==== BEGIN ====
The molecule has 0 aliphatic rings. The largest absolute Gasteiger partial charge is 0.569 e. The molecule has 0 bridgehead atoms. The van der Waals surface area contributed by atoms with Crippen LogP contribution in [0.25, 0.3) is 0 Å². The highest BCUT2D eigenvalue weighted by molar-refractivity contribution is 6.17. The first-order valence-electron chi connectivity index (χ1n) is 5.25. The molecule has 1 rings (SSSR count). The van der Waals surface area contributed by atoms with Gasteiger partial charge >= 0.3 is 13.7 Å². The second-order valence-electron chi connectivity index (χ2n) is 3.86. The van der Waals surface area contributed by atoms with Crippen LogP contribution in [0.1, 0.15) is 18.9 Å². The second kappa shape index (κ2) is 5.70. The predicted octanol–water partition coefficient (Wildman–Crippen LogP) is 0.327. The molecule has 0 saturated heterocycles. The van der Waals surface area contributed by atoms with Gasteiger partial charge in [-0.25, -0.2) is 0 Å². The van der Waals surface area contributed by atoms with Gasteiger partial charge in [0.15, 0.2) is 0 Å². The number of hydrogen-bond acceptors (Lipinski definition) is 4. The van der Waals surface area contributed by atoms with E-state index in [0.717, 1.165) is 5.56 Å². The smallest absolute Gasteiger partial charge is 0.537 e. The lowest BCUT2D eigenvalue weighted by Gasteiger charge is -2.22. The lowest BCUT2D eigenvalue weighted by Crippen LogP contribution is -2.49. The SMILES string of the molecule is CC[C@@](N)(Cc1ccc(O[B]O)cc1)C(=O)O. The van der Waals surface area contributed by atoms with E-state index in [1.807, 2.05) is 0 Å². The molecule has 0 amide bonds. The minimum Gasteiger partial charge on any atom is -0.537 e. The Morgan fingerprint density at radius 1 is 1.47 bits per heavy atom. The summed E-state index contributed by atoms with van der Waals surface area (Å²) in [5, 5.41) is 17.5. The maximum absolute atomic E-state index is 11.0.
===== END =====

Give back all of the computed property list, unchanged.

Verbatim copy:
The molecule has 0 aliphatic rings. The largest absolute Gasteiger partial charge is 0.569 e. The molecule has 0 bridgehead atoms. The van der Waals surface area contributed by atoms with Crippen LogP contribution in [0.25, 0.3) is 0 Å². The highest BCUT2D eigenvalue weighted by molar-refractivity contribution is 6.17. The first-order valence-electron chi connectivity index (χ1n) is 5.25. The molecule has 1 rings (SSSR count). The van der Waals surface area contributed by atoms with Gasteiger partial charge >= 0.3 is 13.7 Å². The second-order valence-electron chi connectivity index (χ2n) is 3.86. The van der Waals surface area contributed by atoms with Crippen LogP contribution in [0.1, 0.15) is 18.9 Å². The second kappa shape index (κ2) is 5.70. The predicted octanol–water partition coefficient (Wildman–Crippen LogP) is 0.327. The molecule has 0 saturated heterocycles. The van der Waals surface area contributed by atoms with Gasteiger partial charge in [-0.25, -0.2) is 0 Å². The van der Waals surface area contributed by atoms with Gasteiger partial charge in [0.15, 0.2) is 0 Å². The number of hydrogen-bond acceptors (Lipinski definition) is 4. The van der Waals surface area contributed by atoms with E-state index in [0.717, 1.165) is 5.56 Å². The smallest absolute Gasteiger partial charge is 0.537 e. The lowest BCUT2D eigenvalue weighted by Gasteiger charge is -2.22. The lowest BCUT2D eigenvalue weighted by Crippen LogP contribution is -2.49. The SMILES string of the molecule is CC[C@@](N)(Cc1ccc(O[B]O)cc1)C(=O)O. The van der Waals surface area contributed by atoms with E-state index in [1.807, 2.05) is 0 Å². The molecule has 0 amide bonds. The minimum Gasteiger partial charge on any atom is -0.537 e. The Morgan fingerprint density at radius 1 is 1.47 bits per heavy atom. The summed E-state index contributed by atoms with van der Waals surface area (Å²) in [5, 5.41) is 17.5. The maximum absolute atomic E-state index is 11.0.